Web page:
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An MIBG scan is a nuclear medicine scan that involves an injection of a radioactive medication (radiopharmaceutical) called iodine-123 meta-iodobenzylguanidine – MIBG for short. The radiopharmaceutical is injected into a vein usually on the inside of the elbow.
A special gamma camera (a type of scanner) takes images or pictures to confirm if there are tumours (a lump or growth) called neuroendocrine tumours. These tumours involve specific types of nerve tissues and most commonly include pheochromocytomas (a rare tumour of the adrenal gland – which is located above and on the surface of the kidneys) and neuroblastomas (cancers that affect nerve tissue). Neuroblastomas usually begin in the adrenal gland, but might also be found elsewhere in the body.
Your doctor might suspect the presence of a neuroendocrine (nerve-related) tumour. If so, your doctor may request this test for diagnosis and to detect the presence, absence, or spread of a known or new tumour.
Some medicines may need to be stopped for around 3 days before the test is carried out.
These medications include:
Talk to your referring doctor or the nuclear medicine staff where you are having your MIBG scan as to whether you need to stop any medications you are taking and for how many days before the scan.
Before having the scan, you will have to take potassium iodide tablets or Lugol’s iodine solution to prevent the thyroid gland from absorbing too much radioactivity. The thyroid gland is more susceptible to attracting radioactivity than other parts of the body, and it can lead to malfunction of the thyroid gland. The nuclear medicine facility where you are having the scan will advise you about when you need to take this medication and the dose.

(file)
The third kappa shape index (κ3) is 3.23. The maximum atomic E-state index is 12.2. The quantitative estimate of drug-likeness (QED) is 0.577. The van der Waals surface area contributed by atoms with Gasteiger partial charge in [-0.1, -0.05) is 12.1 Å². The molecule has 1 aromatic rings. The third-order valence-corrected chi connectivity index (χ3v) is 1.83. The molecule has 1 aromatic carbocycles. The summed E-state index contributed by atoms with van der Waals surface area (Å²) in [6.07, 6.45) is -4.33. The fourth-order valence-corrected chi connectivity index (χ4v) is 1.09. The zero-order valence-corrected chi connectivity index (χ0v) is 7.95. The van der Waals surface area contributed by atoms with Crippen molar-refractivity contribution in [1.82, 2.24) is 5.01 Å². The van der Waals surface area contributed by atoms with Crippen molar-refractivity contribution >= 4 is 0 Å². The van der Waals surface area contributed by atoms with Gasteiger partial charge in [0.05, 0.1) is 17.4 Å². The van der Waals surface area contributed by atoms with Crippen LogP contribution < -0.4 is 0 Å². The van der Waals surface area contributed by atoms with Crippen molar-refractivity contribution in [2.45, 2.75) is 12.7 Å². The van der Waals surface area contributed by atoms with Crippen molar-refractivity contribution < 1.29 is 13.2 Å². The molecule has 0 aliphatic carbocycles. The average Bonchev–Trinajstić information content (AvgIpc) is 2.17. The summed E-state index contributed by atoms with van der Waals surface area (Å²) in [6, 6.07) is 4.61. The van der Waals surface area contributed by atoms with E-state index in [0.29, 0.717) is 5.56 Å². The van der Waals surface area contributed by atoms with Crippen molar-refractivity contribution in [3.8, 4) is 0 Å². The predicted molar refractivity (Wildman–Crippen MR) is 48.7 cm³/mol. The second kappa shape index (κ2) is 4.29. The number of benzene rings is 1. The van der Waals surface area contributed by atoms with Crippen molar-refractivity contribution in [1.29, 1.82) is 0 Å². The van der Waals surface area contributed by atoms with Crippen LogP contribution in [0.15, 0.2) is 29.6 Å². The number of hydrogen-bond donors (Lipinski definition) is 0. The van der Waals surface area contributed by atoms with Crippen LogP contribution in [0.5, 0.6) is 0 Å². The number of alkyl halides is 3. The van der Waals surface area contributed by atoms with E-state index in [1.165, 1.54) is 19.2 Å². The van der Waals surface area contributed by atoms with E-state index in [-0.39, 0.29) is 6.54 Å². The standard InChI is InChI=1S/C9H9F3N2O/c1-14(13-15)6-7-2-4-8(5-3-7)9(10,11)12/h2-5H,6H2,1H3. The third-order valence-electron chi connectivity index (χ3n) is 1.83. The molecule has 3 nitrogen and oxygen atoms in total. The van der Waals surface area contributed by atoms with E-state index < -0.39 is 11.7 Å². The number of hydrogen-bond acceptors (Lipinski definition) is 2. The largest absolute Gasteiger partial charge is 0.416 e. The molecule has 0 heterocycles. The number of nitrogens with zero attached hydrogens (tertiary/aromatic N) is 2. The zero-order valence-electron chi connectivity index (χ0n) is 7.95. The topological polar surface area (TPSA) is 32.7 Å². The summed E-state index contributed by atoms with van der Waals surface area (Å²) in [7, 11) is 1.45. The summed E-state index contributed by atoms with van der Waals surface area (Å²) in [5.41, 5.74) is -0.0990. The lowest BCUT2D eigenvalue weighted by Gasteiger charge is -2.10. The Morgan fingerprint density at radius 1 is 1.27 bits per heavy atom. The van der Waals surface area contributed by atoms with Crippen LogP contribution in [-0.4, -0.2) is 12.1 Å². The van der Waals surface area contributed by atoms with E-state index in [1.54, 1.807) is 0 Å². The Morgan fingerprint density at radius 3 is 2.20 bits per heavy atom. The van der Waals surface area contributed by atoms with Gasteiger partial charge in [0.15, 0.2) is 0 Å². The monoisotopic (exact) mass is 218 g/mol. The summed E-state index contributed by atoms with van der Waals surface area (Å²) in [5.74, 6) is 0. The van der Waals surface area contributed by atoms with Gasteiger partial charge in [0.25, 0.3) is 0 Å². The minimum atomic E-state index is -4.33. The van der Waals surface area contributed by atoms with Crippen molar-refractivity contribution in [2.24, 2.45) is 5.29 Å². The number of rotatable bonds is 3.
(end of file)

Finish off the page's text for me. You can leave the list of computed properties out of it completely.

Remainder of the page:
It is important that you tell the staff where you are having the scan done if you are (or think you could be) pregnant or are breast-feeding.
This study may not be suitable for pregnant women because of the radiation dose to the growing foetus (unborn baby). Please discuss this with your referring doctor.
Women who are breast-feeding and people who are the primary or sole carer for small children may need to make special preparations for after the scan. This is due to the small amount of radioactivity your body may release for a while afterwards. Talk to your referring doctor or the nuclear medicine facility where you will have the scan for details and instructions as to how to manage your breast-feeding. The Australian Radiation Protection and Nuclear Safety Agency has recommendations about breast-feeding and close contact with children after nuclear medicine tests. For further information: see InsideRadiology: Nuclear Medicine.
A MIBG scan is carried out over 2 days
On the first day: You will be given an injection of radiopharmaceutical usually on the inside of the elbow. Your blood pressure will be monitored during and after this injection.